In yet another aspect of the present invention, a table carrier is provided. The table carrier traps a lateral edge of the table in a recess and engages a base of the table. Once the lateral edge has been trapped and the base engaged, the table is raised to a substantially perpendicular position.

A better understanding of the above and many other features and advantages of the device of the present application may be obtained from a consideration of the detailed description thereof below, particularly if such consideration is made in conjunction with the figures of the appended drawings.

The details of one or more embodiments of the invention are set forth in the accompanying drawings and the description below. Other features, objects, and advantages of the invention will be apparent from the description and drawings, and from the claims.

DESCRIPTION OF DRAWINGS

The objects and features of the present invention, which are believed to be novel, are set forth with particularity in the appended claims. The present invention, both as to its organization and manner of operation, together with further objects and advantages, may best be understood by reference to the following description, taken in connection with the accompanying drawings, wherein:

FIG. 1 is a top-side perspective view of an exemplary embodiment of a therapy mat table in accordance with the present invention, with the movable portion or seat back shown in the raised position in the top with a patient shown in broken line, seated on a side edge of the table and held thereon by a seat belt in a supported position;

FIG. 2 is a further perspective view of the therapy mat table, with the table top and mat removed and a lower plate portion of the seat back shown in the raised position; and

FIG. 3 is an enlarged partial perspective view of the hydraulically operated carriage for raising and lowering the movable plate or portion of the seat back of the therapy mat table.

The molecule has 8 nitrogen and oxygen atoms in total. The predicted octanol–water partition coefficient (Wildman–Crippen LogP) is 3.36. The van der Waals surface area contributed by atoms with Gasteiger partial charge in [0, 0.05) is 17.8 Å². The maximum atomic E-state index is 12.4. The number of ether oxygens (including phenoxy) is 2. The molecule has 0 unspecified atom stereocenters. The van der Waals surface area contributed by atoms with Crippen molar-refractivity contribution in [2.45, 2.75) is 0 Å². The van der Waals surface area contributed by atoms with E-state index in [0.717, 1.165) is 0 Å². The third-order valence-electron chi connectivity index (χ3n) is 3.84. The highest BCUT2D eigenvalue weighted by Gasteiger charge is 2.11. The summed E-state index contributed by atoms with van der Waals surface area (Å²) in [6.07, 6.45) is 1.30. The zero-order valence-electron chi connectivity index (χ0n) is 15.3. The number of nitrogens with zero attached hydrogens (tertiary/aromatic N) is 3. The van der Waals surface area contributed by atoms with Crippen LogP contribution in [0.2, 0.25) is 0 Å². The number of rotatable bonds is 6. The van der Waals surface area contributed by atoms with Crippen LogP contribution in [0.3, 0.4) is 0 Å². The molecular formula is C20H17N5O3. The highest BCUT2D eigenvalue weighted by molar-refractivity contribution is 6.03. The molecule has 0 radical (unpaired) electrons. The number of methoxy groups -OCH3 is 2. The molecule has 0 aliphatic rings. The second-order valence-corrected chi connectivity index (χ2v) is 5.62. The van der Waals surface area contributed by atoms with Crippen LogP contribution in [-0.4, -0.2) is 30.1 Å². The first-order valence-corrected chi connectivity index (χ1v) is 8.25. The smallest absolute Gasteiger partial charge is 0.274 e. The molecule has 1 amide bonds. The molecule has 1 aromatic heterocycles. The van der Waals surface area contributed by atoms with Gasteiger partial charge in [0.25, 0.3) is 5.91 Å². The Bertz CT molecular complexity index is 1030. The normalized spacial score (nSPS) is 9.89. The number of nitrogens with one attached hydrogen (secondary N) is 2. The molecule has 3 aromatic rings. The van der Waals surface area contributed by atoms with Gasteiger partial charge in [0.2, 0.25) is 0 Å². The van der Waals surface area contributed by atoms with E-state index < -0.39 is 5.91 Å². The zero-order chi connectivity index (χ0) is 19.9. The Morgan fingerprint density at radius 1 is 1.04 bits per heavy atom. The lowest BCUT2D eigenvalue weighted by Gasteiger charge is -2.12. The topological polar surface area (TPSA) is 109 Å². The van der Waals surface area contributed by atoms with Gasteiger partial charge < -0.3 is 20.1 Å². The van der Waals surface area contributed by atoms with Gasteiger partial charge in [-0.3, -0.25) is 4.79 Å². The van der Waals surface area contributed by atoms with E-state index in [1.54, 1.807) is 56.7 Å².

FIG. 4 is a perspective view of another therapy mat table which has stowable transfer bars, foot stop and knee block all shown in the stowed position.

FIG. 5 is another perspective view of the therapy mat table of FIG. 4 with one of the transfer bars and the foot stop in the working positions.

FIG. 6 shows both transfer bars in the working position.

FIG. 7 shows the transfer bars moved outwardly from the table relative to the position of FIG. 6.

FIG. 8 shows the knee block positioned between the transfer bars.

FIG. 9 shows the knee block.

FIG. 10 shows the knee block attached to the transfer bars.

FIG. 11 shows another therapy table with a movable seat.

FIG. 12 shows the therapy table of FIG. 11 with the movable seat inclined to assist the patient to the standing position.

FIG. 13 shows one of the parallel bars extending from the table.

FIG. 14 shows both parallel bars extending from the table.

FIG. 15 shows the knee block positioned between the parallel bars.

FIG. 16 shows a table carrier.

FIG. 17 shows the table carrier engaging a table.

FIG. 18 shows the table carrier supported on rubber feet as the table is raised.

FIG. 19 shows the wheels engaging the ground with the table ready for transport.

DETAILED DESCRIPTION

The following description is provided to enable any person skilled in the art to make and use the invention and sets forth the best modes contemplated by the inventor of carrying out his invention. Various modifications, however, will remain readily apparent to those skilled in the art, since the generic principles of the present invention have been defined herein specifically to provide for a novel and improved therapy mat table having a selectively movable internal portion to form a back rest.

An exemplary embodiment of a therapy mat table 10 is illustrated in the perspective and enlarged partial views of FIGS. 1, 2 and 3 of the drawings, and comprises a body 12 having a substantially flat top 14 covered by a mat or pad 16. The substantially flat top 14 and mat 16 are supported by a plurality of upstanding legs 18. The flat top 14 includes an upper surface on which the mat or pad 16 rests or is supported and a lower surface. A movable portion or seat back 23 is disposed in the mat 16. The seat back 23 may be formed completely in the interior of the mat 16 or may extend to one side edge, as shown, to allow the seat back to be made larger and to include an adjustable head rest 26 thereon. The seat back 23 is preferably comprised of cut-out portion or section 20 of the mat 14 held on or mounted over a plate 15.